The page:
Examines 20th and 21st century protest music to better understand the complex relationships between music and social movements. Through class discussions, reading, writing, and listening assignments, and a final performance students will discover how social, cultural, and economic protest songs helped shape American cuture. Open to music majors and non-majors.  [ca oc ss]

CA 125A – Provocative Art: Outside the Comfort Zone (Gannit Ankori and Mark Brimhall-Vargas)
Presents, analyzes and discusses art that provokes controversies, discomfort, and other strong responses. This class will focus on a broad range of artistic expressions, including visual art, theater, film, music, and literature with Brandeis faculty as well as visiting artists.  [ca]

FA 4B – Sculpture Foundation: 3-D Design II (Christopher Frost and Catherine Della Lucia)
Exploration of three-dimensional aspects of form, space, and composition utilizing a variety of materials and sculptural techniques. Emphasizes students’ inventing of images through the use of modern materials and contemporary ideas about sculpture. [ca]

FA 164A – The Re-Invention of Art (Peter Kalb)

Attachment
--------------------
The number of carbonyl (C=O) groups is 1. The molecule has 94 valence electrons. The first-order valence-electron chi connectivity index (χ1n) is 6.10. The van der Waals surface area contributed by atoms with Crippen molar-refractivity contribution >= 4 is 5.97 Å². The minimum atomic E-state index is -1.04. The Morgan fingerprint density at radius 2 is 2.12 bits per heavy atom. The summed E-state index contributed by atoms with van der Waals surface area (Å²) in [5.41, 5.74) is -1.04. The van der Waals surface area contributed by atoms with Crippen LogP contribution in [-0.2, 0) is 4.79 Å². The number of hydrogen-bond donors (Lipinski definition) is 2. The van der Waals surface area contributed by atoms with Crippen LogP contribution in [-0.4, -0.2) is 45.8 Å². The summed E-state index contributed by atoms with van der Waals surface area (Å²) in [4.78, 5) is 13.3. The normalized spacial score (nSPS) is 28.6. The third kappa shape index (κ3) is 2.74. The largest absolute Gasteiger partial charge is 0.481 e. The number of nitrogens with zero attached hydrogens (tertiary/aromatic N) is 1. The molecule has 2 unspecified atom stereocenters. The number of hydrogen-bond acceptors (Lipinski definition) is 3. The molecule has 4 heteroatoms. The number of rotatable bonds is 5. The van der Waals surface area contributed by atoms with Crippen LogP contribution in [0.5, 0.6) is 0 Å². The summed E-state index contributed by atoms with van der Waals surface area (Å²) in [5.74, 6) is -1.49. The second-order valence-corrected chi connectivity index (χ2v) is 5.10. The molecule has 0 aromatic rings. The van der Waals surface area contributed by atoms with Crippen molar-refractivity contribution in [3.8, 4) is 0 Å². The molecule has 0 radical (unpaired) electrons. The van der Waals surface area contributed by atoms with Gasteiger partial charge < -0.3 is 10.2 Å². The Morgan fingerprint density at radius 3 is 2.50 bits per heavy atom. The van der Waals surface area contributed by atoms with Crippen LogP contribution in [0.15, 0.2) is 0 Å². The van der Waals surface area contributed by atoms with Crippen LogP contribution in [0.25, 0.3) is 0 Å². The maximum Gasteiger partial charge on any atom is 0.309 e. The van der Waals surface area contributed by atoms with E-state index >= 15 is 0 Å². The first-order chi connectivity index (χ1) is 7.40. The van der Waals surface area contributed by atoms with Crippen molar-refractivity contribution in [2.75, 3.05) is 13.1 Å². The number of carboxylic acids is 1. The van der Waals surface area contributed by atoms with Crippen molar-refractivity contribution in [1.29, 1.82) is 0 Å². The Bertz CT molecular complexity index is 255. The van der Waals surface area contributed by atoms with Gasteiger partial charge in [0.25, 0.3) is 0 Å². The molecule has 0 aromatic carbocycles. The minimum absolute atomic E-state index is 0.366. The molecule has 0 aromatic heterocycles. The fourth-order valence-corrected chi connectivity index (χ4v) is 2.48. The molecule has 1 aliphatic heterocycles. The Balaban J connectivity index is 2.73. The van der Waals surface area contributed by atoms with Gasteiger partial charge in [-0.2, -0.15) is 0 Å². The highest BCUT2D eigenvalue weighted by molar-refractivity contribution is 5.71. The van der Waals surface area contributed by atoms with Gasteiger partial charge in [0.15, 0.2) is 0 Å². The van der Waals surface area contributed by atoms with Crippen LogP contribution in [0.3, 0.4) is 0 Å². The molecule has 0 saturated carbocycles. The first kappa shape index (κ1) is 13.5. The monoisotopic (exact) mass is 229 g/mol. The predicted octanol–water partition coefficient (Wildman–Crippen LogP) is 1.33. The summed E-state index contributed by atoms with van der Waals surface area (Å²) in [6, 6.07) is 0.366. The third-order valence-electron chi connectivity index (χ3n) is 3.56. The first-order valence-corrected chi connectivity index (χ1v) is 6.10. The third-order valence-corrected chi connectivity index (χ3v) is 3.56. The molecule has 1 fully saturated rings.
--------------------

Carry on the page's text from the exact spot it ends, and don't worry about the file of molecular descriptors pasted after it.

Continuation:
By the 1960s, the United States was the art-world capital. Radical art, however, appeared everywhere. Examines US art of the 1960s-1970s in light of artistic production in, among other places, Germany, England, Italy, Brazil, Argentina, Senegal, and Japan. [ca] 

FA 187A – Approaches to Architecture and the City (Muna Guvenc)
Trains students in developing the ability to conduct architectural and urban analysis of the build environment. Through a comparative case-study approach – based on selected readings, real spaces, and creative projects – students will better understand architectural and urban design in relation to social, cultural, human, and political aspects. [ca]

FA/NEJS 183a – Breaking Boundaries in Contemporary Israeli Culture (capstone course) (Gannit Ankori and Ilana Szobel)